Money printing not responsible for price hikes price hikes: Cabraal
- Attributes inflation to global supply-side shocks
- Says CBSL not responsible for supply changes
By Imsha Iqbal
Central Bank of Sri Lanka (CBSL) Governor Ajith Nivard Cabraal stated yesterday (14) that inflation has increased due to the supply-side shocks from the global market changes, and certainly not because of the money printing by the CBSL.
He made this remark during the Monetary Policy Review No. 7 of 2021 as a response to a question raised by a journalist stating printing money as the reason behind the price increase of commodities, including essential goods.
“We know the reason why the price has been increased for many goods. It is not due to the money printing that has taken place in Sri Lanka,” Cabraal said in response.
Further explaining his stance on the matter, he said: “Gas price has not increased due to the money printing in Sri Lanka, price of powdered milk is not because of the money printing, and most of the times, we have seen changes due to global tendencies.”
He added: “In Sri Lanka, even though we (CBSL) provide statistics on certain aspects by the Economic Research Department, the main factor to the price increase is supply-side shocks.”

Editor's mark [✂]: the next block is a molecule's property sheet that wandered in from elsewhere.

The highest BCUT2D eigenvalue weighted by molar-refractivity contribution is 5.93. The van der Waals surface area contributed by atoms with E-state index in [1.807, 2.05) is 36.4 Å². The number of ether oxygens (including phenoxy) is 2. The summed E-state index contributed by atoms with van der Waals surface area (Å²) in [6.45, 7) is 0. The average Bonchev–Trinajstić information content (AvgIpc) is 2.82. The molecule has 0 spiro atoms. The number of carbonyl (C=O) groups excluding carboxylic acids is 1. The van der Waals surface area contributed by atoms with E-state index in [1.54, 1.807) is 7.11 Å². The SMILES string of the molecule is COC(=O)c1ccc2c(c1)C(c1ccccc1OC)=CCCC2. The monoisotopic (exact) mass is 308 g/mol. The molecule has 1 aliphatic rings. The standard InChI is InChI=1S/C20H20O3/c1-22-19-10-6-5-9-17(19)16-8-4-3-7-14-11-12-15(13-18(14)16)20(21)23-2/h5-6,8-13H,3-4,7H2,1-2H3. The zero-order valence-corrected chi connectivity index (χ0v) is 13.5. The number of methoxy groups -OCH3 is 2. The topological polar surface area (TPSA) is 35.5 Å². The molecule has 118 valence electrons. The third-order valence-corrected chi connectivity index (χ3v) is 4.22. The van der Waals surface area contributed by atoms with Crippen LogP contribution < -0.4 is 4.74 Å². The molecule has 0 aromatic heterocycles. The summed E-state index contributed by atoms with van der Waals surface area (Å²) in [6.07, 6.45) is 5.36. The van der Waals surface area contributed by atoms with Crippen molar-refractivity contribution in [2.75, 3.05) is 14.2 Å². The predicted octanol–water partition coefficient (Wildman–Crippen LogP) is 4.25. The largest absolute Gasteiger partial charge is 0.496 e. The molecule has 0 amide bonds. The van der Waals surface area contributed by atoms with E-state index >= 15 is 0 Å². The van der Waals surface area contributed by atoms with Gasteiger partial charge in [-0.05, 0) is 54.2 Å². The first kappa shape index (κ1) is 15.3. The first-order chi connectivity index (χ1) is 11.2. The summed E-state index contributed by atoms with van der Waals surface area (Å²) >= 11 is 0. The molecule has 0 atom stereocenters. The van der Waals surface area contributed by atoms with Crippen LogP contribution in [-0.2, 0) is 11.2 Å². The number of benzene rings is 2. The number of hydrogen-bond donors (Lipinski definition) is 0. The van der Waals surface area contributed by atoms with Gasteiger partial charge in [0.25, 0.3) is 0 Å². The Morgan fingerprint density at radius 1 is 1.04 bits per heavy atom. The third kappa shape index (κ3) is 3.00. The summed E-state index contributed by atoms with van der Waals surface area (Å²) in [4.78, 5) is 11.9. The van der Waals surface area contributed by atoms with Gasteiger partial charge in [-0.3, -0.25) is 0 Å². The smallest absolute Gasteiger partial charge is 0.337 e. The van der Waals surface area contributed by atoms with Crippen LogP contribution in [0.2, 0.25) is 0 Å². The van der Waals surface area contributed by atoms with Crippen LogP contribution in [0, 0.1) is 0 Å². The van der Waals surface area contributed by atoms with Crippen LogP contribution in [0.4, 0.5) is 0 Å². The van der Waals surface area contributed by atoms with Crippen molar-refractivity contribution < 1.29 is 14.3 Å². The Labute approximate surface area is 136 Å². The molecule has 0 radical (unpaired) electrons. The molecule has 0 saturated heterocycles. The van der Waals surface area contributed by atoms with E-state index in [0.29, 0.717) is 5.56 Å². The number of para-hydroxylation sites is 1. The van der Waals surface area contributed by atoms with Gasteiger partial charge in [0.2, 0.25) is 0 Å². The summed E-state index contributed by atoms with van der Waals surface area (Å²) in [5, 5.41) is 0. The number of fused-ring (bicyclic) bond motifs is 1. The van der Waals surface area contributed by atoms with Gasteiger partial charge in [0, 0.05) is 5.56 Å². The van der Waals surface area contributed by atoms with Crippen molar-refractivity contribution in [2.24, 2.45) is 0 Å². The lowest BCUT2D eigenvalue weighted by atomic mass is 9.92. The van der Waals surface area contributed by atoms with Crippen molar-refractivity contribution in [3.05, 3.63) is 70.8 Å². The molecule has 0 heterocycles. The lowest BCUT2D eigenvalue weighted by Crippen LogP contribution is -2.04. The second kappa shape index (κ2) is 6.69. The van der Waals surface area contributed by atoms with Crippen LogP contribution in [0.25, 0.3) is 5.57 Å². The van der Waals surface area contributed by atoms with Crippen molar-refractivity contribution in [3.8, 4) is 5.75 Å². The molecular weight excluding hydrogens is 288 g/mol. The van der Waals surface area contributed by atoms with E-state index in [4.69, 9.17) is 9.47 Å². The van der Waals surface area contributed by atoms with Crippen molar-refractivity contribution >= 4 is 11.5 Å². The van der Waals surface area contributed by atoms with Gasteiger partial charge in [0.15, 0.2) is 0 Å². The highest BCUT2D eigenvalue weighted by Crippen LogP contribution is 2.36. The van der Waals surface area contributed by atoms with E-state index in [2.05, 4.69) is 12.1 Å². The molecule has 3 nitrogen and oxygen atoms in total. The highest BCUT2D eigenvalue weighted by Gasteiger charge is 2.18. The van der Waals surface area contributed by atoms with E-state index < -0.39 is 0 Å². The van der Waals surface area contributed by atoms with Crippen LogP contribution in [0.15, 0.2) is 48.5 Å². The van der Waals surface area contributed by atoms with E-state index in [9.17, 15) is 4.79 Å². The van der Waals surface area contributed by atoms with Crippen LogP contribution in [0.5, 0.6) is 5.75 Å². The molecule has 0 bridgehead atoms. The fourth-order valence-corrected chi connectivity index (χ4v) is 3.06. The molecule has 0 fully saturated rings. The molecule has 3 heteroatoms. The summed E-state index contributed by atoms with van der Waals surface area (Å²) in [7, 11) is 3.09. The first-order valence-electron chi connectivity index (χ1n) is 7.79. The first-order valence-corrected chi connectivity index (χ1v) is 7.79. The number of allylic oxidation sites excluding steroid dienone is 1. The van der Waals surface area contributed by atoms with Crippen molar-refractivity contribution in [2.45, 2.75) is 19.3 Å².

Cabraal added that the CBSL cannot take responsibility when it comes to supply.
The supply is affected by the circumstances that take place in foreign countries or globally.
However, with regard to the global impact of price hikes, the value of the rupee (LKR) impacts the price, and the CBSL is working on that matter.
A supply-side shock is an event that leads to a reduction of the production capacity of goods or services at a given cost.
Early this week, the prices of commodities such as domestic gas cylinders, cement, wheat flour, and milk powder were increased. Subsequently, the price of a rice packet and milk tea were announced as well amidst the prevailing pandemic.
‘No need to go to IMF’
Central Bank of Sri Lanka (CBSL) Governor Ajith Nivard Cabraal yesterday (14) reiterated that Sri Lanka does not have a necessity to approach the International Monetary Fund (IMF) for economic support.
Cabraal told Bloomberg last morning that Sri Lanka is comfortably able to meet its repayments and therefore, did not have a necessity to go to the IMF.
The Governor noted that there were several foreign inflows including government-to-government agreements that are expected to come in to help Sri Lanka’s economic conditions.
Cabraal added that Sri Lanka’s tourism industry is also expected to be revived by this December.